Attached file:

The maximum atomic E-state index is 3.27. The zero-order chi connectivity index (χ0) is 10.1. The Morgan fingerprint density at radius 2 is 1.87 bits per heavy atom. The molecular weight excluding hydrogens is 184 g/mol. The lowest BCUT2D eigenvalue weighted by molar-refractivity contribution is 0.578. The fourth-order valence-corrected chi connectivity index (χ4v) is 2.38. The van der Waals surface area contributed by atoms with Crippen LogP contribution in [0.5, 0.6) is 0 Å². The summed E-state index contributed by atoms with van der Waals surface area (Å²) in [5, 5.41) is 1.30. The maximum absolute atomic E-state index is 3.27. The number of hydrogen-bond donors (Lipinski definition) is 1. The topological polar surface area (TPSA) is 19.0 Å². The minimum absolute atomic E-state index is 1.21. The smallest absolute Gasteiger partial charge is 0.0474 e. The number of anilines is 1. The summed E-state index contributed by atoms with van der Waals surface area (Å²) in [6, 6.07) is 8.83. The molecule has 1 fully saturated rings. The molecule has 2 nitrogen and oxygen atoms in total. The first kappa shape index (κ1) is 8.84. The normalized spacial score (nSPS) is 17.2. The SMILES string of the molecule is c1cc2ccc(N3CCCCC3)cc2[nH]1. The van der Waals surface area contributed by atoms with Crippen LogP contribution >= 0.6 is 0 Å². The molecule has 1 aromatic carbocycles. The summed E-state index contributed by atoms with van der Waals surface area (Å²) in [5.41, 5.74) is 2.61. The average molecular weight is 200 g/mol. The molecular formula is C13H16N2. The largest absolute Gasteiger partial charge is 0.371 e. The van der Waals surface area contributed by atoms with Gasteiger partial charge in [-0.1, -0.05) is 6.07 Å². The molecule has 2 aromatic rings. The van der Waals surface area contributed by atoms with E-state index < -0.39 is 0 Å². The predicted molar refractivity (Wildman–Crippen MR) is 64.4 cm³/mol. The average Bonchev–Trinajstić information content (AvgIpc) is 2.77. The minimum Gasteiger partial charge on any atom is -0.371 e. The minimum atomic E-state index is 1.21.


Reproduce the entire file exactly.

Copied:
The maximum atomic E-state index is 3.27. The zero-order chi connectivity index (χ0) is 10.1. The Morgan fingerprint density at radius 2 is 1.87 bits per heavy atom. The molecular weight excluding hydrogens is 184 g/mol. The lowest BCUT2D eigenvalue weighted by molar-refractivity contribution is 0.578. The fourth-order valence-corrected chi connectivity index (χ4v) is 2.38. The van der Waals surface area contributed by atoms with Crippen LogP contribution in [0.5, 0.6) is 0 Å². The summed E-state index contributed by atoms with van der Waals surface area (Å²) in [5, 5.41) is 1.30. The maximum absolute atomic E-state index is 3.27. The number of hydrogen-bond donors (Lipinski definition) is 1. The topological polar surface area (TPSA) is 19.0 Å². The minimum absolute atomic E-state index is 1.21. The smallest absolute Gasteiger partial charge is 0.0474 e. The number of anilines is 1. The summed E-state index contributed by atoms with van der Waals surface area (Å²) in [6, 6.07) is 8.83. The molecule has 1 fully saturated rings. The molecule has 2 nitrogen and oxygen atoms in total. The first kappa shape index (κ1) is 8.84. The normalized spacial score (nSPS) is 17.2. The SMILES string of the molecule is c1cc2ccc(N3CCCCC3)cc2[nH]1. The van der Waals surface area contributed by atoms with Crippen LogP contribution >= 0.6 is 0 Å². The molecule has 1 aromatic carbocycles. The summed E-state index contributed by atoms with van der Waals surface area (Å²) in [5.41, 5.74) is 2.61. The average molecular weight is 200 g/mol. The molecular formula is C13H16N2. The largest absolute Gasteiger partial charge is 0.371 e. The van der Waals surface area contributed by atoms with Gasteiger partial charge in [-0.1, -0.05) is 6.07 Å². The molecule has 2 aromatic rings. The van der Waals surface area contributed by atoms with E-state index < -0.39 is 0 Å². The predicted molar refractivity (Wildman–Crippen MR) is 64.4 cm³/mol. The average Bonchev–Trinajstić information content (AvgIpc) is 2.77. The minimum Gasteiger partial charge on any atom is -0.371 e. The minimum atomic E-state index is 1.21.